The apparent intake of CP, NDF, and TDN in the forage mass grazed off the pastures increased as these nutritive components elevated in the initial forage mass (Figures 2B, 3B, and 4B, respectively). These relationships accounted for 73% to 80% of the variability in apparent intake.
Selective grazing is the ability of livestock to consume forage of a higher quality than the average quality in the pasture. Selective grazing for CP was uniformly positive across pastures at 20% above (1.2 times) the CP content in the initial forage mass (Figure 2B). For example, when the initial forage mass contained 20% CP, apparent intake CP averaged 24%.
Selective grazing for NDF was not uniform (Figure 3B). Low-quality pastures, having a high NDF content in the initial forage mass, provided little selective grazing. When the initial forage mass contained 65% NDF, on average, there was no selection and average NDF intake was 65%. On high-quality pastures having only 45% NDF in the initial forage mass, livestock selectively grazed and average NDF intake was 35%, 10 percentage units lower (Figure 3B).
Since TDN is a function of NDF, selective grazing for TDN was also not uniform (Figure 4B). On pastures having 50% TDN in the initial forage mass, average TDN intake was 50%. On high-quality pastures having 65% TDN in the initial forage mass, average TDN intake was 70%.
Pasture utilization ranged from 11% to 80% of the initial forage mass. Across this range, percent utilization had little effect on selective grazing, impacting only CP intake. When the percent utilization was included in the CP of the initial forage mass versus CP apparent intake relation, the average absolute error improved by only 1 percentage unit, so percent utilization was not included in the analysis.
Pasture quality matters
Across farms, pastures differed in their initial forage mass; residual forage mass; grazed forage mass; the percentage of CP, NDF, and TDN in the initial forage mass; and the percentage of CP, NDF, and TDN in the grazed forage. Pasture forage height was not descriptive of the CP, NDF, or TDN content in the initial forage mass. However, initial forage mass did a good job of describing trends in CP, NDF, and TDN content in the forage. As initial forage mass increased, the NDF content also rose while CP and TDN content declined.
After accounting for differences in initial forage mass, there were no differences between farms in the amount of forage grazed off the pastures. The apparent intake of CP, NDF, and TDN were highly and positively related to the content of the respective component in the initial forage mass. After accounting for CP, NDF, or TDN in the initial forage mass, the apparent intake of these components followed the same pattern across all the farms.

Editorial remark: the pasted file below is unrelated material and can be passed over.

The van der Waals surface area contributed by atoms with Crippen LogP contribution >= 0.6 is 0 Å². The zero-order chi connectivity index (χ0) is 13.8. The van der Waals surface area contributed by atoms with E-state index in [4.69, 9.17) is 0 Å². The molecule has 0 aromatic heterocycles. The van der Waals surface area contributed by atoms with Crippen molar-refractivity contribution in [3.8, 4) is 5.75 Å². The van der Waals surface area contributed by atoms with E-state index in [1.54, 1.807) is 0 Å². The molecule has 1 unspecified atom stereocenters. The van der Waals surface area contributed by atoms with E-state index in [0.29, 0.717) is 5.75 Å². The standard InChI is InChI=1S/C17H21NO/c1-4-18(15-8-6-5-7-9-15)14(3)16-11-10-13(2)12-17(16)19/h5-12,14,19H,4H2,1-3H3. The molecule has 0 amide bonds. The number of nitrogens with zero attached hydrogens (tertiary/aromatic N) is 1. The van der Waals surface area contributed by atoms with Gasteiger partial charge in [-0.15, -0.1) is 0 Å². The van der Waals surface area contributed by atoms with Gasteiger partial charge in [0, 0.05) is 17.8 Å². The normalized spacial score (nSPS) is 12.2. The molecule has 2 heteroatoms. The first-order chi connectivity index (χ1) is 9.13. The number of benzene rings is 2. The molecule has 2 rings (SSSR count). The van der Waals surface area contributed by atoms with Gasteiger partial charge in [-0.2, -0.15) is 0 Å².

Livestock displayed selective grazing across pastures, with selection occurring primarily on high-quality pastures. This demonstrates that managing for high pasture quality is needed for optimum animal performance. Animals not needing high-quality forage will do well on lower quality pasture that does not allow for selective grazing.
The CP and NDF content in a pasture’s initial forage mass is dependent on legume content (legumes are higher in CP and lower in NDF than grasses) and maturity of the forage (younger forage is higher in CP and lower in NDF than older forage).
In spring, when plants are growing rapidly, regrowth intervals between grazing events of three weeks provide good forage growth and high forage quality. In midsummer, when cool-season forages have slower growth rates, regrowth intervals of five to six weeks provide adequate regrowth of high-quality forage.
When summer regrowth intervals exceed six weeks, forage quality drops as leaves age and die. After accounting for initial forage mass and its quality, utilization of the forage and apparent intake of CP, NDF, and TDN was uniform across farms and the forage species being utilized.
This article appeared in the January 2023 issue of Hay & Forage Grower on pages 26-28.